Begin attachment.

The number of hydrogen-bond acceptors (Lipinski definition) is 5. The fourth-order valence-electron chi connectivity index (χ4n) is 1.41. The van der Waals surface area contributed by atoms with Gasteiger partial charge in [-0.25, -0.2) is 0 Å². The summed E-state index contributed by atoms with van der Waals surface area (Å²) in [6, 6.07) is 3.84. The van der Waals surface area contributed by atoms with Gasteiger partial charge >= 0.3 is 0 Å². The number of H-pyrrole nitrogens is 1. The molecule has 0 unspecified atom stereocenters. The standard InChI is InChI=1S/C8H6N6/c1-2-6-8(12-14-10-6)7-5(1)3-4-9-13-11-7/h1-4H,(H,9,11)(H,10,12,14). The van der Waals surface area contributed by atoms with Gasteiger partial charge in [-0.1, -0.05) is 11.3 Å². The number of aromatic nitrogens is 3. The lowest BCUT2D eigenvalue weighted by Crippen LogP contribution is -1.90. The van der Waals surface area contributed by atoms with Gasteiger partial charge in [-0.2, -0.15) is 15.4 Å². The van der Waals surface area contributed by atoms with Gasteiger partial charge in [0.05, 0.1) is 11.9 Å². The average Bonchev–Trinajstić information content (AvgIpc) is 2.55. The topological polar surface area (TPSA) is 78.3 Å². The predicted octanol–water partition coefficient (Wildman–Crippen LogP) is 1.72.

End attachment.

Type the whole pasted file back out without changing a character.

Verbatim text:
The number of hydrogen-bond acceptors (Lipinski definition) is 5. The fourth-order valence-electron chi connectivity index (χ4n) is 1.41. The van der Waals surface area contributed by atoms with Gasteiger partial charge in [-0.25, -0.2) is 0 Å². The summed E-state index contributed by atoms with van der Waals surface area (Å²) in [6, 6.07) is 3.84. The van der Waals surface area contributed by atoms with Gasteiger partial charge >= 0.3 is 0 Å². The number of H-pyrrole nitrogens is 1. The molecule has 0 unspecified atom stereocenters. The standard InChI is InChI=1S/C8H6N6/c1-2-6-8(12-14-10-6)7-5(1)3-4-9-13-11-7/h1-4H,(H,9,11)(H,10,12,14). The van der Waals surface area contributed by atoms with Gasteiger partial charge in [-0.1, -0.05) is 11.3 Å². The number of aromatic nitrogens is 3. The lowest BCUT2D eigenvalue weighted by Crippen LogP contribution is -1.90. The van der Waals surface area contributed by atoms with Gasteiger partial charge in [-0.2, -0.15) is 15.4 Å². The van der Waals surface area contributed by atoms with Gasteiger partial charge in [0.05, 0.1) is 11.9 Å². The average Bonchev–Trinajstić information content (AvgIpc) is 2.55. The topological polar surface area (TPSA) is 78.3 Å². The predicted octanol–water partition coefficient (Wildman–Crippen LogP) is 1.72.